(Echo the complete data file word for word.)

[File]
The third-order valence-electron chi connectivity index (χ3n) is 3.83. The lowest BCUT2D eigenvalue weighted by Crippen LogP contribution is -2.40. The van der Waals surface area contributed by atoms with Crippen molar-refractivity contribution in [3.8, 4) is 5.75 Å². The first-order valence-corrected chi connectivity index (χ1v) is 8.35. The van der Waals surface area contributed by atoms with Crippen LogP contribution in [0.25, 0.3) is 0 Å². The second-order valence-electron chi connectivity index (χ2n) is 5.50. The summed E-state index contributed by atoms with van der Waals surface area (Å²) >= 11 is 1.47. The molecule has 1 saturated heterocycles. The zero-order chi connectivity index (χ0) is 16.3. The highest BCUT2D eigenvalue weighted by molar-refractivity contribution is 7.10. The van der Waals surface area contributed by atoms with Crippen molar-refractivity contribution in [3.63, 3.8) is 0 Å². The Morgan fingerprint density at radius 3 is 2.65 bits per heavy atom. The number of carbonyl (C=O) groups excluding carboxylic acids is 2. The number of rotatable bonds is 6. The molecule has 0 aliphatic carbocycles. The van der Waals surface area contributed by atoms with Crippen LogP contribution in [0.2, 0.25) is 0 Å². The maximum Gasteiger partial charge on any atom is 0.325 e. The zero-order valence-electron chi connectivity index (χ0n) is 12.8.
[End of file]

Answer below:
The third-order valence-electron chi connectivity index (χ3n) is 3.83. The lowest BCUT2D eigenvalue weighted by Crippen LogP contribution is -2.40. The van der Waals surface area contributed by atoms with Crippen molar-refractivity contribution in [3.8, 4) is 5.75 Å². The first-order valence-corrected chi connectivity index (χ1v) is 8.35. The van der Waals surface area contributed by atoms with Crippen LogP contribution in [0.25, 0.3) is 0 Å². The second-order valence-electron chi connectivity index (χ2n) is 5.50. The summed E-state index contributed by atoms with van der Waals surface area (Å²) >= 11 is 1.47. The molecule has 1 saturated heterocycles. The zero-order chi connectivity index (χ0) is 16.3. The highest BCUT2D eigenvalue weighted by molar-refractivity contribution is 7.10. The van der Waals surface area contributed by atoms with Crippen molar-refractivity contribution in [3.63, 3.8) is 0 Å². The Morgan fingerprint density at radius 3 is 2.65 bits per heavy atom. The number of carbonyl (C=O) groups excluding carboxylic acids is 2. The number of rotatable bonds is 6. The molecule has 0 aliphatic carbocycles. The van der Waals surface area contributed by atoms with Crippen LogP contribution in [0.2, 0.25) is 0 Å². The maximum Gasteiger partial charge on any atom is 0.325 e. The zero-order valence-electron chi connectivity index (χ0n) is 12.8.